About Periodontal Disease
What are the signs of gum disease?
Periodontal diseases are infections of the gums that gradually destroy the support of your natural teeth. Dental plaque is the primary cause of gum disease in genetically-susceptible individuals. Bacteria found in plaque produce toxins or poisons that irritate the gums. They may cause them to turn red, swell, and bleed easily. If this irritation is prolonged, the gums separate from the teeth causing pockets (spaces) to form. Plaque can also harden into a rough, porous substance known as calculus (or tartar). This can occur both above and below the gum line.
As periodontal diseases progress, the supporting gum tissue and bone that holds teeth in place deteriorate. If left untreated, this leads to tooth loss.
However, don’t be fooled. With periodontal disease, bleeding, redness, and swelling do not have to be present. Further, pain is usually not associated with periodontal disease. This disease damages the teeth, gum, and jawbone of more than 80 percent of Americans by age 45.
We Can Help With Your Periodontal MaintenanceCall our Rochester Hills office to schedule an appointment with our expert periodontists Dr. VanRaaphorst or Dr. Yihan at Rochester Periodontics & Dental Implants Phone Number (248) 656-3200 or you can book online.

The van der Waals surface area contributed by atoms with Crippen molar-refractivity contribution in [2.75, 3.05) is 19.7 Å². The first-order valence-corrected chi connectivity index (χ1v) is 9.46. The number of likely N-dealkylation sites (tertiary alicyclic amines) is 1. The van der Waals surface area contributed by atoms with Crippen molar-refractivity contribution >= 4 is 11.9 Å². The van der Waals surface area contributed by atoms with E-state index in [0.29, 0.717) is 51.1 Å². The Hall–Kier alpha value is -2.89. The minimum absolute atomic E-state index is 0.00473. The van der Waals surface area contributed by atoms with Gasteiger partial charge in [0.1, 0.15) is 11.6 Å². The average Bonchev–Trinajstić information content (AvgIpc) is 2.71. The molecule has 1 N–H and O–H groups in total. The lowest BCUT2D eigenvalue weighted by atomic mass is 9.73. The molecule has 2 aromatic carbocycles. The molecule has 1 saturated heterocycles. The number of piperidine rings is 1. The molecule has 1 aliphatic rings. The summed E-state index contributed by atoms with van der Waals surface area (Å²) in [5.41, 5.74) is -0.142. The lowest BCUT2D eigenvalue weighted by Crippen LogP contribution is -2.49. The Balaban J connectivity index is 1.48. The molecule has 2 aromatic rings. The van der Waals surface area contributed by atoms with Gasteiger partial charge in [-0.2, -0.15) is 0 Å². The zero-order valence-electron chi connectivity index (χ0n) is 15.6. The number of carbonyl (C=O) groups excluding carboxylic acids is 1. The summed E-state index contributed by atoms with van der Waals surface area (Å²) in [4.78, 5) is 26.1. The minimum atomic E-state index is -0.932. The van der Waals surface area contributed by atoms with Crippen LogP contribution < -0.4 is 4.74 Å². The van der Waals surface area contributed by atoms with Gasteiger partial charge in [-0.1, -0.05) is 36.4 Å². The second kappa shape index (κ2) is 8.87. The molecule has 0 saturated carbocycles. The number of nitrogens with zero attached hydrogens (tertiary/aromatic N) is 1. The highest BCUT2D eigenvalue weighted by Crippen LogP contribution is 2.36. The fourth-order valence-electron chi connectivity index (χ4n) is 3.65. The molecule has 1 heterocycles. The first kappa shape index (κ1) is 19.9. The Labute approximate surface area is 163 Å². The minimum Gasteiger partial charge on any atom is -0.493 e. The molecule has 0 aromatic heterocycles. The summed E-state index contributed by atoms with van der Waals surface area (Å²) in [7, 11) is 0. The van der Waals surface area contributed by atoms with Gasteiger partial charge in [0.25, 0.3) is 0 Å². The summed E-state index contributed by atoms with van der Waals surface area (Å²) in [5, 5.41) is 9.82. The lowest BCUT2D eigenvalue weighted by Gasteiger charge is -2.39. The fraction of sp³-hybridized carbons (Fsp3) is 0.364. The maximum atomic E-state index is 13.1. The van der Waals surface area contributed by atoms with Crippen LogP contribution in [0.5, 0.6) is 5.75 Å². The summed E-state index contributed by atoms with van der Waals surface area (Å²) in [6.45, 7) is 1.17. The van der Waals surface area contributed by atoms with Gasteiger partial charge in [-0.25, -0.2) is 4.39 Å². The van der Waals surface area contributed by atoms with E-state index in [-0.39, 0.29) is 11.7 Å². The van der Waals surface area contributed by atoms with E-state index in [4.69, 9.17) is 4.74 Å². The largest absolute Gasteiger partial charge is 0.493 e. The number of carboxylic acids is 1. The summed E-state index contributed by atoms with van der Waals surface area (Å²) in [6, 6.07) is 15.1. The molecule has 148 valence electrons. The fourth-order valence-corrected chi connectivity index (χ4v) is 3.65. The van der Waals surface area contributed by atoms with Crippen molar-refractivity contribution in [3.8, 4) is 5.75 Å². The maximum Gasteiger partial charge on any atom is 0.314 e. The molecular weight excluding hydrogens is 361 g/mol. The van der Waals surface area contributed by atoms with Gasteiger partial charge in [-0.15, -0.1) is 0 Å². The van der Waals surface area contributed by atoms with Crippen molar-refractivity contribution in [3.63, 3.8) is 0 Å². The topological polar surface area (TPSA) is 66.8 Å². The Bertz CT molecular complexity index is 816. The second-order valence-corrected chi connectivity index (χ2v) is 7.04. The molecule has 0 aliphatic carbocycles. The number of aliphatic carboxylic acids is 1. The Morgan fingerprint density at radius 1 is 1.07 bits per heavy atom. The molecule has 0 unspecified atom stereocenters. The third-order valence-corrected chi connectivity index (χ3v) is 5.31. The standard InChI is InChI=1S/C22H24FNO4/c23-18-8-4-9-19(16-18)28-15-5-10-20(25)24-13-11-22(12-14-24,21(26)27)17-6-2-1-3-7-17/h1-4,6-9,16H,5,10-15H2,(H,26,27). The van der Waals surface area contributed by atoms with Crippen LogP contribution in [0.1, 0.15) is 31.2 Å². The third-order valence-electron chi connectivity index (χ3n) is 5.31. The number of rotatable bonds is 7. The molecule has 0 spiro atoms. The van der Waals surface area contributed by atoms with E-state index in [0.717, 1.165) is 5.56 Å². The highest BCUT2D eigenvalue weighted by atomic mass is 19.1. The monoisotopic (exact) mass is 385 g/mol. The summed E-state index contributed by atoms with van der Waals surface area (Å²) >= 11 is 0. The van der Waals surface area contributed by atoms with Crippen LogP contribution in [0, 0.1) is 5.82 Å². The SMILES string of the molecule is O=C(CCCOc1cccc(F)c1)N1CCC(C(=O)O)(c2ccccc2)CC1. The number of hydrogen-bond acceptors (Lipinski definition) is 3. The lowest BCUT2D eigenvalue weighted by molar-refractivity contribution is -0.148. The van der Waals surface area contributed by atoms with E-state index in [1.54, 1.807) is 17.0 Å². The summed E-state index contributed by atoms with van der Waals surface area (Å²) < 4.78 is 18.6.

How do we care for periodontal disease?
Periodontal treatment is necessary when various conditions affect the health of your gums and the regions of your jawbone that hold your teeth in place. Retaining your teeth is directly dependent on proper periodontal care and maintenance.
Healthy gums enhance the appearance of your teeth, like a frame around a beautiful painting. When your gums become unhealthy, they can either recede or become swollen and red.
To provide you with a better understanding of periodontics, we have provided the following multimedia presentation. Many common questions pertaining to periodontics are discussed.
In later stages, the supporting bone is destroyed and your teeth will shift, loosen, or fall out. These changes not only affect your ability to chew and speak. They also spoil your smile.